The rial currency lost close to half of its value in the six months to April in anticipation of a tougher U.S. approach, forcing Tehran to ban domestic foreign exchange transactions and limit foreign currency holdings to $12,000.

This failed to stop Iranians trying to buy hard currency on Tuesday, promoting a further slide in the rial, according to a foreign exchange website.

"Prices are going up almost every hour," said Ali Rasti, 45, owner of a real estate agency in Tehran. "People are worried and prefer to keep their money at home."

FILE - A currency exchange dealer counts U.S. dollar banknotes at his shop in a shopping center in northern Tehran, Jan. 17, 2016.
FILE - A currency exchange dealer counts U.S. dollar banknotes at his shop in a shopping center in northern Tehran, Jan. 17, 2016.

A separate Iranian banking official also said Iranians had taken out money. "Fearing a war and more sanctions, many Iranians have withdrawn their cash from banks," he said.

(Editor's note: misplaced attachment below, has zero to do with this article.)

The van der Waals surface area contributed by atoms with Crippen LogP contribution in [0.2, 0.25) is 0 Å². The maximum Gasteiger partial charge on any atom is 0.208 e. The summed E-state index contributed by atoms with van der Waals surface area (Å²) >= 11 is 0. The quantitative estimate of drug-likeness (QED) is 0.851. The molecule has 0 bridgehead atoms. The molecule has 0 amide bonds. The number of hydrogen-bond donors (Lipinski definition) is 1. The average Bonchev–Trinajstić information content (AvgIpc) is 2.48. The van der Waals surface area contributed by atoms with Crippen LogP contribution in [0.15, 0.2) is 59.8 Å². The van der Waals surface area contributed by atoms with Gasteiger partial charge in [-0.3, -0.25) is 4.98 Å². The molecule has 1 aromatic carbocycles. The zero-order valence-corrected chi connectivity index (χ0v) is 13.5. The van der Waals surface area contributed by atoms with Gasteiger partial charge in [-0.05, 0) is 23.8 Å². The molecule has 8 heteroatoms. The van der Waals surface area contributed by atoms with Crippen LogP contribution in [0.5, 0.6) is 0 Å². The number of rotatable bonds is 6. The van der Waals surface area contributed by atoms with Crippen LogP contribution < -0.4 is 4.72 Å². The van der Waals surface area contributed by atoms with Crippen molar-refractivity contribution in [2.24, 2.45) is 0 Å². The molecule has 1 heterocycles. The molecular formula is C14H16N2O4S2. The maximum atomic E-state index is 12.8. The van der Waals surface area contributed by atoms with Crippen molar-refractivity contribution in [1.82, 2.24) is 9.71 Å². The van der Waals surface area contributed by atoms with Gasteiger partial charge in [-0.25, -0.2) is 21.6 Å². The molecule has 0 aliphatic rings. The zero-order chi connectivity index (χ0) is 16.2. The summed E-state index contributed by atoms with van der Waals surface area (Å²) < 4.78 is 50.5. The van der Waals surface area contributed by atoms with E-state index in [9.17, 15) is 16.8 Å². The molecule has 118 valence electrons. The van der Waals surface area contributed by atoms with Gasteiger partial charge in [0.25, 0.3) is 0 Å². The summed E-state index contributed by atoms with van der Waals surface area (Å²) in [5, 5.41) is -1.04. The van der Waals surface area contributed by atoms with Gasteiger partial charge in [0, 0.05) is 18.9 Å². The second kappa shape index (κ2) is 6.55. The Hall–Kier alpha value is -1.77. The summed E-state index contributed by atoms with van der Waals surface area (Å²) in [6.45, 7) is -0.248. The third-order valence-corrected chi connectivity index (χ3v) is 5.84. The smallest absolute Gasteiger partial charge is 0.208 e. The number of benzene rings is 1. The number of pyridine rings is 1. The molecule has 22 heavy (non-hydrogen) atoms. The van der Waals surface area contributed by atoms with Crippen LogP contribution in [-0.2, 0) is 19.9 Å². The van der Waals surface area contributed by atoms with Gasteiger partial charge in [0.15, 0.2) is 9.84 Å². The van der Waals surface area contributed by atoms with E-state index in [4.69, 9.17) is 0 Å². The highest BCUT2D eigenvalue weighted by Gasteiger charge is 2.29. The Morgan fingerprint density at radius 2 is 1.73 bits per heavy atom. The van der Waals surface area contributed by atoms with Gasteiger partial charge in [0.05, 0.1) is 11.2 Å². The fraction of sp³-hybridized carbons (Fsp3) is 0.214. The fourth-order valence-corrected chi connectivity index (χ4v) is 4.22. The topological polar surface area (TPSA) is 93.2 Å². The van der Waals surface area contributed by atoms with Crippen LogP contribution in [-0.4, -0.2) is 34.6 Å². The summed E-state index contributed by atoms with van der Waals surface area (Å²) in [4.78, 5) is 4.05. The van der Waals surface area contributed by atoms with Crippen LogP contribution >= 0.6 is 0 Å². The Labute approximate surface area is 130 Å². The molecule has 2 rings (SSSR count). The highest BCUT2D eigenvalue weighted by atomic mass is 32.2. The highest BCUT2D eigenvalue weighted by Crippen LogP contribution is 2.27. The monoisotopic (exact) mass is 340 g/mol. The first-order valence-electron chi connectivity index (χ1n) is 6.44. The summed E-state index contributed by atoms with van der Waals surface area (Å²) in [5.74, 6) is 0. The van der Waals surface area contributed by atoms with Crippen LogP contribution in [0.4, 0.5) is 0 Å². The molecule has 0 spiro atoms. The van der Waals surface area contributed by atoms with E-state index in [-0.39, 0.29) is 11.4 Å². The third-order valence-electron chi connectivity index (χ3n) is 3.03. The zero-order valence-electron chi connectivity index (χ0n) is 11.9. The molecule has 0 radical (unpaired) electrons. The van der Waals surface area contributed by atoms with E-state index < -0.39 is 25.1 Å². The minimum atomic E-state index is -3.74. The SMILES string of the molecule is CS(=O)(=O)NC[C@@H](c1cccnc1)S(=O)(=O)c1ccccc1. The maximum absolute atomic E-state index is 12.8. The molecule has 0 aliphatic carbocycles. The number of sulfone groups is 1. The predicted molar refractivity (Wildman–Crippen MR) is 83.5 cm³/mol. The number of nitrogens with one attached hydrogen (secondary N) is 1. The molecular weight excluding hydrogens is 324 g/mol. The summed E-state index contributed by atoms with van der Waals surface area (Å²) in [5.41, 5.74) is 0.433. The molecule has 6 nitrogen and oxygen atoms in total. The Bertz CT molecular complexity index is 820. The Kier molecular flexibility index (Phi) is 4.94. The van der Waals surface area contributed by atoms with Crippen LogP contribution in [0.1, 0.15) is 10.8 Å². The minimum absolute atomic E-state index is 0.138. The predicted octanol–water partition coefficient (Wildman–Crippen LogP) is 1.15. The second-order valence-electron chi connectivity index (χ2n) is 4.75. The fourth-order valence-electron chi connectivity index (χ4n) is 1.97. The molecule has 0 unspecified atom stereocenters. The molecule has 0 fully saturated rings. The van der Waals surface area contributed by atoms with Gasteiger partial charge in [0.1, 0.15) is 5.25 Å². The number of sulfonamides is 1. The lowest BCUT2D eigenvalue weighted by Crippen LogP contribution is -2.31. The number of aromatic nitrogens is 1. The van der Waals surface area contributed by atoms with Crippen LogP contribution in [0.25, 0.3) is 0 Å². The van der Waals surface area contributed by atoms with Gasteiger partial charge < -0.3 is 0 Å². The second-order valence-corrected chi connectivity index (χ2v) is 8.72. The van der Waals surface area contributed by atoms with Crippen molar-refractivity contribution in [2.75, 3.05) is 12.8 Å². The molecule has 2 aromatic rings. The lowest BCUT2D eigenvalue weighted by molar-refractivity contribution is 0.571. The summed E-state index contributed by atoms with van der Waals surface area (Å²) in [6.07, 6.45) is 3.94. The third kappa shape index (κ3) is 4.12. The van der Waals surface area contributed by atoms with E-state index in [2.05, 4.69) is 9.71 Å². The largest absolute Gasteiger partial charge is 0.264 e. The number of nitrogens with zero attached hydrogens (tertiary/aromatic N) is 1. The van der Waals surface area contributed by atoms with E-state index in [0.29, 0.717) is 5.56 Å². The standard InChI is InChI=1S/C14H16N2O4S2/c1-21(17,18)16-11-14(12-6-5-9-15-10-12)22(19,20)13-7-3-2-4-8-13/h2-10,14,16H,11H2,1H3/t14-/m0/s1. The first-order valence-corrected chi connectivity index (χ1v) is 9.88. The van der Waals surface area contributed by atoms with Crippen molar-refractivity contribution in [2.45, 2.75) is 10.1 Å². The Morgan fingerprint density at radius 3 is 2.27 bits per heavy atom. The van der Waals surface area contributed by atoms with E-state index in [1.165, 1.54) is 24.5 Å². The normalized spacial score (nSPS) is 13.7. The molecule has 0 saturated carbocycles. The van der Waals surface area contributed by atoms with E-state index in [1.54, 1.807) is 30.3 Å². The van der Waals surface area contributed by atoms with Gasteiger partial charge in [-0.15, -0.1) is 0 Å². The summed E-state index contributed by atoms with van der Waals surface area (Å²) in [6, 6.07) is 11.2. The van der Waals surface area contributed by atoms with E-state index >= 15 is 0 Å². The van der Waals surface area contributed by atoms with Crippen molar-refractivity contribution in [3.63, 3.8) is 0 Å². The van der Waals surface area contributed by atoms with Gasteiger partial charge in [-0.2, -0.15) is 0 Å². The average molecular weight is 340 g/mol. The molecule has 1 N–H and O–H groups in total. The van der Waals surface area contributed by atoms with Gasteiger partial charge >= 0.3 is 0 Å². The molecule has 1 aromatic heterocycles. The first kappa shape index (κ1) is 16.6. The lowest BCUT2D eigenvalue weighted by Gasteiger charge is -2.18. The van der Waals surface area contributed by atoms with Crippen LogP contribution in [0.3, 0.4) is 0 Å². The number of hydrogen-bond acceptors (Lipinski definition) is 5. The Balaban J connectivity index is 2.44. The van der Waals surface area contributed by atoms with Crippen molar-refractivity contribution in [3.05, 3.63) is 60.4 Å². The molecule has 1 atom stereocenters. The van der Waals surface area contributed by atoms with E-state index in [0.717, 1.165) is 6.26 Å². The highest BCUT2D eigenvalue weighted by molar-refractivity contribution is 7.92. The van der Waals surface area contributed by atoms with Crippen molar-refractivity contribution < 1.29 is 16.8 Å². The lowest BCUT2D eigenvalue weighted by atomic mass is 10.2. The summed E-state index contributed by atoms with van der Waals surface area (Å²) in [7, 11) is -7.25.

Mohammad Reza Pourebrahimi, head of parliament's economic committee, was quoted by the semi-official ISNA news agency in March as saying capital outflows had been $30 billion in recent months. The International Monetary Fund said Iran's reserves were at nearly $112 billion in 2017/18.

Dashed hopes

Iran had struggled to reap the benefits from the accord, which lifted international sanctions on the central bank and lenders in 2016 in return for curbs on its nuclear program, but left U.S. restrictions in place to assuage fears it would benefit hardliners like the Revolutionary Guards (IRGC).

The IRGC, which reports directly to Iran's Supreme leader Ayatollah Ali Khamenei, controls vast segments of the economy, including some banking interests as well as everything from ports management to telecommunications.

Iranian banks re-established relationships with more than 200 international counterparts, but any business active in Iran has to ensure there are no ties with IRGC interests to avoid fines or bars on trading in the United States.

"Money is moving but not as freely as governments had hoped," said Justine Walker, head of sanctions policy with trade association UK Finance, saying complications had multiplied since Trump became president. Euro transactions were taking place, she said, but sterling payments "remain challenging."